Recognizing Kansans for Sharing Irena Sendler's Heroic Story
On Tuesday, I shared the story of an unsung hero, Irena Sendler, and the Kansas students who uncovered her courageous story. In 1999, Norm Conard, a history and social studies teacher at Uniontown High School in Uniontown, Kansas came across a short clipping from News and World Report explaining the story of Irena Sendler, a Polish social worker who helped rescue as many as 2,500 Jewish children during the Holocaust. Mr. Conard, along with ninth graders Megan Stewart, Elizabeth Cambers and Jessica Shelton and eleventh grader Sabrina Coons, thought the number of children mentioned in the article was a misprint. Mr. Conard encouraged the students to research the story further as part of a National History Day Project.
While searching for Irena's resting place, the students discovered that she was in fact alive. After many letters were exchanged, the students traveled to Poland to meet Irena in 2001, where they were able to speak with her about her heroic work during the Holocaust. The Uniontown students used Irena's story as inspiration for a play called Life in a Jar to honor her contributions and to share her story with the world. Since 1999, these students, along with others from Southeast Kansas, have presented Life in a Jar to audiences at over 270 venues around the world, including performances for Irena in Warsaw. They have also performed for Holocaust survivors, many who were saved by Irena. Since the students' discovery, Irena received international recognition for her brave work. She was awarded the 2003 Jan Karski Award for Valor and Courage and was recognized by Pope John Paul II and the President of Poland. Additionally, Irena was considered for the Nobel Peace Prize in 2007. In 2008, Irena passed away at the age of 98.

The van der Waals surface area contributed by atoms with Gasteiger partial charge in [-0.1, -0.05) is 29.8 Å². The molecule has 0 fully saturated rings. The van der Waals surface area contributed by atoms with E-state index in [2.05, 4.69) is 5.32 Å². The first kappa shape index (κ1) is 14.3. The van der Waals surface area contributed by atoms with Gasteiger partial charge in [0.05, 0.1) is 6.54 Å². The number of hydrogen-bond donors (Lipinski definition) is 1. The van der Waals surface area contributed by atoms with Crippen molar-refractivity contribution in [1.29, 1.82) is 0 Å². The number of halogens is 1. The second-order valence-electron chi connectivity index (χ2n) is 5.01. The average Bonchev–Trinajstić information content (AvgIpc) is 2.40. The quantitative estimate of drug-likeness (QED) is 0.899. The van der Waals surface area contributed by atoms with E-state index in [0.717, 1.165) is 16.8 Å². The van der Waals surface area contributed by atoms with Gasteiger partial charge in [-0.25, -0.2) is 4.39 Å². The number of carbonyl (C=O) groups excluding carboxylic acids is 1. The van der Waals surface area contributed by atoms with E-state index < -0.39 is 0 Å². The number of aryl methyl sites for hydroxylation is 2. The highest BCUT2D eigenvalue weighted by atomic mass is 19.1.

Click here to learn more about Irena's story in my remarks to the U.S. House of Representatives. For more information about the Lowell Milken Education Center in Fort Scott, Kansas, please visit www.lowellmilkencenter.org. For information about the Life in a Jar Foundation, please visit www.irenasendler.org.
Regular, Nutritious Meals Necessary for Healthy Kids
On Thursday, I participated in a conference call with members of the Kansas Child Nutrition Coalition to discuss ways to reduce child hunger and improve nutrition. Despite Kansas being a world leader in food production, our state ranks near the bottom nationally on important measures of food security. In fact, nearly one in five children in our state live at risk of hunger. As a co-chair of the House Hunger Caucus, I understand the importance of making sure no one goes hungry. Kansas children not only need to have enough food to eat, but also need access to healthy, nutritious food. Thanks to Carrie Shapton, Karen Siebert, Lisa Ousley and Sister Therese Bangert of Kansas City; Tawny Stottlemire, Barbara LaClair and Claudette Johns of Topeka; Cathy Gray, Trudy Racine and Debi Kreutzman of Wichita; and Glenda Rowland of Whitewater for taking time to discuss these important issues with me.
Touring Cessna Plant in Wichita